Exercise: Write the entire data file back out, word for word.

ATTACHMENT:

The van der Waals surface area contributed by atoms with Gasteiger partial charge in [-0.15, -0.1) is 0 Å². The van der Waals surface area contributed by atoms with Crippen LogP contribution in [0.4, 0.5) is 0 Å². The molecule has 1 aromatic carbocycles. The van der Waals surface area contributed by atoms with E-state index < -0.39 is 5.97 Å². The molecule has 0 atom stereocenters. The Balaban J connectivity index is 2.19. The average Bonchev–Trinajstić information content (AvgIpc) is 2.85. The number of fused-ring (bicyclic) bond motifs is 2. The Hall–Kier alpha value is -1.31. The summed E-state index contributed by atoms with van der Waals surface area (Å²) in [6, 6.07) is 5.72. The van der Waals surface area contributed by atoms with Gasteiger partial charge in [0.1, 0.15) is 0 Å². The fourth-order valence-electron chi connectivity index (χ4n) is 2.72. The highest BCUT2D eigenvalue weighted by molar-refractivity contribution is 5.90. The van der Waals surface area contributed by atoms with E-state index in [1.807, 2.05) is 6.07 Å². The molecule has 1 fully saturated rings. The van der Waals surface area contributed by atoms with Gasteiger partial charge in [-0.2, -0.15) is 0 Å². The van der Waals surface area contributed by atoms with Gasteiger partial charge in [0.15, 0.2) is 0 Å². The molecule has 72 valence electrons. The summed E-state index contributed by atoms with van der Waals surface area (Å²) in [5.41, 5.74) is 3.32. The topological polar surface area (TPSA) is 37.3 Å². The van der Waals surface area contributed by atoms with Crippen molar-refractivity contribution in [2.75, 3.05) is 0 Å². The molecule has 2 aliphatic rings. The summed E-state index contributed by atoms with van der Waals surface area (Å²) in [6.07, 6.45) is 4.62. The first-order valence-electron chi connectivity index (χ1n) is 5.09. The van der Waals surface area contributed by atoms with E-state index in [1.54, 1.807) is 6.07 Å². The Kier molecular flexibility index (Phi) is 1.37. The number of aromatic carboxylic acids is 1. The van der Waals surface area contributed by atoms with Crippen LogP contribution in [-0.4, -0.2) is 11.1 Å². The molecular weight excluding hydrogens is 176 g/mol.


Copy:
The van der Waals surface area contributed by atoms with Gasteiger partial charge in [-0.15, -0.1) is 0 Å². The van der Waals surface area contributed by atoms with Crippen LogP contribution in [0.4, 0.5) is 0 Å². The molecule has 1 aromatic carbocycles. The van der Waals surface area contributed by atoms with E-state index < -0.39 is 5.97 Å². The molecule has 0 atom stereocenters. The Balaban J connectivity index is 2.19. The average Bonchev–Trinajstić information content (AvgIpc) is 2.85. The number of fused-ring (bicyclic) bond motifs is 2. The Hall–Kier alpha value is -1.31. The summed E-state index contributed by atoms with van der Waals surface area (Å²) in [6, 6.07) is 5.72. The van der Waals surface area contributed by atoms with Gasteiger partial charge in [0.1, 0.15) is 0 Å². The fourth-order valence-electron chi connectivity index (χ4n) is 2.72. The highest BCUT2D eigenvalue weighted by molar-refractivity contribution is 5.90. The van der Waals surface area contributed by atoms with E-state index in [1.807, 2.05) is 6.07 Å². The molecule has 1 fully saturated rings. The van der Waals surface area contributed by atoms with Gasteiger partial charge in [-0.2, -0.15) is 0 Å². The van der Waals surface area contributed by atoms with Gasteiger partial charge in [0.15, 0.2) is 0 Å². The molecule has 72 valence electrons. The summed E-state index contributed by atoms with van der Waals surface area (Å²) in [5.41, 5.74) is 3.32. The topological polar surface area (TPSA) is 37.3 Å². The van der Waals surface area contributed by atoms with Crippen molar-refractivity contribution in [2.75, 3.05) is 0 Å². The molecule has 2 aliphatic rings. The summed E-state index contributed by atoms with van der Waals surface area (Å²) in [6.07, 6.45) is 4.62. The first-order valence-electron chi connectivity index (χ1n) is 5.09. The van der Waals surface area contributed by atoms with E-state index in [1.54, 1.807) is 6.07 Å². The Kier molecular flexibility index (Phi) is 1.37. The number of aromatic carboxylic acids is 1. The van der Waals surface area contributed by atoms with Crippen LogP contribution in [-0.4, -0.2) is 11.1 Å². The molecular weight excluding hydrogens is 176 g/mol.